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Monday, 3 January 2011


BAA electronic bulletin
BAA e-bulletin, 2011 Jan. 02

As the Sun rises, shortly after 08:00 UT this Tuesday morning, on 4 January,
a partial eclipse of the Sun will be visible right across the British Isles,
weather permitting of course. This eclipse will also be observable across
much of Europe, North Africa and central Asia.

The eclipse magnitude (the percentage of the Sun's diameter that will be
obscured) from European cities such as Madrid (58 per cent), Paris (73 per
cent), London (75 per cent), and Copenhagen (83 per cent) will give early
morning risers on 4 January a great chance to view a sunrise eclipse with
interesting scenery in the foreground. The greatest magnitude will be
observed from northern Sweden at 08:51 UT where the dark disk of the Moon
will cut across 86 per cent of the solar diameter at sunrise.

In the British Isles, from locations north and west of an imaginary line
stretching roughly from the mouth of the Humber estuary down to Bournemouth,
maximum eclipse will occur with the Sun still below the horizon, so that at
sunrise the amount of the Sun which is obscured will already be decreasing.
From locations south and east of this imaginary line, including East Anglia,
London, and the South-East of England, greatest eclipse will be visible with
the Sun just above the south-eastern horizon. From eastern and south-eastern
England the eclipse magnitude (the percentage of the solar diameter
obscured) will vary between 77 per cent along the north Norfolk coast to 74
per cent at Dungeness.

From places such as Edinburgh, Glasgow, Newcastle, Liverpool, Manchester,
Leeds, Sheffield, Birmingham, Bristol and Plymouth, for example, observers
will miss greatest eclipse, but will still be able to witness a substantial
partial eclipse at sunrise, with a magnitude ranging from 59 per cent in
Edinburgh (sunrise 08:43 UT) to 69 per cent in Liverpool (sunrise 08:27m UT)
and Plymouth (sunrise 08:16 UT).

Observers should go out a short time before sunrise and, if they have a
clear, unobstructed south-eastern horizon, they will see the Sun rise
partially eclipsed. It will look like "a broad yellow smile". From much of
the British Isles, maximum eclipse occurs before sunrise, so the amount of
the Sun which is obscured will decrease steadily from sunrise until the
partial eclipse ends at around 09:30 UT.

From London, sunrise is at 08:05 UT with maximum eclipse occurring just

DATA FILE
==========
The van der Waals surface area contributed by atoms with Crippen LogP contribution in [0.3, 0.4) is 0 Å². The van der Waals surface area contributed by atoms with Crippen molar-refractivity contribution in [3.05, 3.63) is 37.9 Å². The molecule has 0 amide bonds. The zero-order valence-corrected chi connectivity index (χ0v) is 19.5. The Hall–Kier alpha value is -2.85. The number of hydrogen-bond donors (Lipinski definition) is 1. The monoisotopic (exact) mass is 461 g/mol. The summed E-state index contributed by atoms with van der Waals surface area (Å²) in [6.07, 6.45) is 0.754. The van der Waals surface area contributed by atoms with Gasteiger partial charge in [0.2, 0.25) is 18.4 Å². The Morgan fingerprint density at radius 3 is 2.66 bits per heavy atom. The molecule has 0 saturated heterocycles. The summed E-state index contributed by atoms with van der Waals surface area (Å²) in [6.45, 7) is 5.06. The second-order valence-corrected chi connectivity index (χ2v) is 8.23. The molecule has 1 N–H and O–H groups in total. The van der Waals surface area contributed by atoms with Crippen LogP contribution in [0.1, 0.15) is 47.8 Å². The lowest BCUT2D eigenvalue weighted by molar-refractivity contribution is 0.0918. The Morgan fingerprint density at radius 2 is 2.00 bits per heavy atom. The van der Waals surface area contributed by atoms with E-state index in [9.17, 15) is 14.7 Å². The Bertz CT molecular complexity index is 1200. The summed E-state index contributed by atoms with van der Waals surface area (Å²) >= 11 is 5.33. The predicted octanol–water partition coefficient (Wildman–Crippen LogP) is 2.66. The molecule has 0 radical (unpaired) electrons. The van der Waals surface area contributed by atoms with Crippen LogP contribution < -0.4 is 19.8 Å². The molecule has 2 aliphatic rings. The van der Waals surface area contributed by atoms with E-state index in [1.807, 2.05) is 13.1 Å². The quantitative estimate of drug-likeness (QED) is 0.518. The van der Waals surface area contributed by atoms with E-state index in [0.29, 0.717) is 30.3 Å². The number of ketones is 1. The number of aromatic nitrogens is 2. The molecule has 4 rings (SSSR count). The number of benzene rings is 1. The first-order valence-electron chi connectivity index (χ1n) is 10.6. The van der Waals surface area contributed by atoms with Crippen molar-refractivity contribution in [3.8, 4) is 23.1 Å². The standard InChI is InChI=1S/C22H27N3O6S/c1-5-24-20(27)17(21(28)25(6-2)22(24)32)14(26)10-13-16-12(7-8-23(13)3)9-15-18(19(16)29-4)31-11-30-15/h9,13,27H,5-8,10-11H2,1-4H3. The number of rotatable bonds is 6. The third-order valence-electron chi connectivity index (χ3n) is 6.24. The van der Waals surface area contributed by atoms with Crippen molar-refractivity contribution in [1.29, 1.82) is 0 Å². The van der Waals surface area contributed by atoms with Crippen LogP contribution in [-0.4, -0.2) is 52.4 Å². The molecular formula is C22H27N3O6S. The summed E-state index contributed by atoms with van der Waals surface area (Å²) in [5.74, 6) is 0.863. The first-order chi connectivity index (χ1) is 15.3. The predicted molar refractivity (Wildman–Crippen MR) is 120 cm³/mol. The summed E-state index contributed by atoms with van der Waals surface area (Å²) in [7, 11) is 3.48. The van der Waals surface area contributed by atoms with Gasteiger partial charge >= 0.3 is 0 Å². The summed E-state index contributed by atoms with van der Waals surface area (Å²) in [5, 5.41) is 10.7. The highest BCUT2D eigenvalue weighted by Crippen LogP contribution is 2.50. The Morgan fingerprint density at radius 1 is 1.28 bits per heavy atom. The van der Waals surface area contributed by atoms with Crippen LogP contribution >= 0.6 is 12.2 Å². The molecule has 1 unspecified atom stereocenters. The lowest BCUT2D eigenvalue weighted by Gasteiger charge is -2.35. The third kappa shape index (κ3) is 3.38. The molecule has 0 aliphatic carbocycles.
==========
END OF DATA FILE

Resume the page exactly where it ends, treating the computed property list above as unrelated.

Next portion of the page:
seven minutes later at 08:12 UT, when 75 per cent of the solar diameter will
be obscured. The table below lists the times of sunrise and the
circumstances of the partial eclipse for several locations in the UK:

Location Sunrise (UT) Max. Eclipse (UT) Eclipse Ends

Brighton 08:03 08:10 09:30
London 08:05 08:12 09:31
Portsmouth 08:06 08:10 09:28
Bristol 08:15 - 09:27
Cardiff 08:18 - 09:27
Birmingham 08:18 - 09:30
Leeds 08:23 - 09:32
Liverpool 08:27 - 09:30
Newcastle-upon-Tyne 08:30 - 09:34
Edinburgh 08:43 - 09:34
Glasgow 08:47 - 09:33

(Note that apart from the first three locations listed, maximum eclipse
occurs before sunrise.)

Clearly with the Sun very low over the south-eastern horizon, even from
locations near London and along the coasts of East Anglia and the
South-East, it will be a difficult but interesting event to observe. One can
only hope that the clouds keep away that winter morning!

WARNING: Viewing the Sun at any time requires adequate eye protection such as that provided by special filters made for safe solar viewing, or by
indirect viewing methods such as pinhole projection, but DO supervise
children closely at all times.

Further information on this Tuesday morning's solar eclipse may be found at:

There will be four partial solar eclipses in 2011: on 4 January, 1 June, 1
July and 25 November, but only the first of these is visible from the
British Isles.

The BAA Solar Section will be pleased to receive observations of the partial
solar eclipse. See the Section's webpage at for more details.

John Mason
BAA Press and Publicity Officer

51 Orchard Way, Barnham, West Sussex PO22 0HX
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(c) 2010 British Astronomical Association

Good Clear Skies
Colin James Watling
Real Astronomer and head of the Comet section for LYRA (Lowestoft and Great Yarmouth Regional Astronomers) also head of K.A.G (Kessingland Astronomy Group) and Navigator (Astrogator) of the Stars (Fieldwork)

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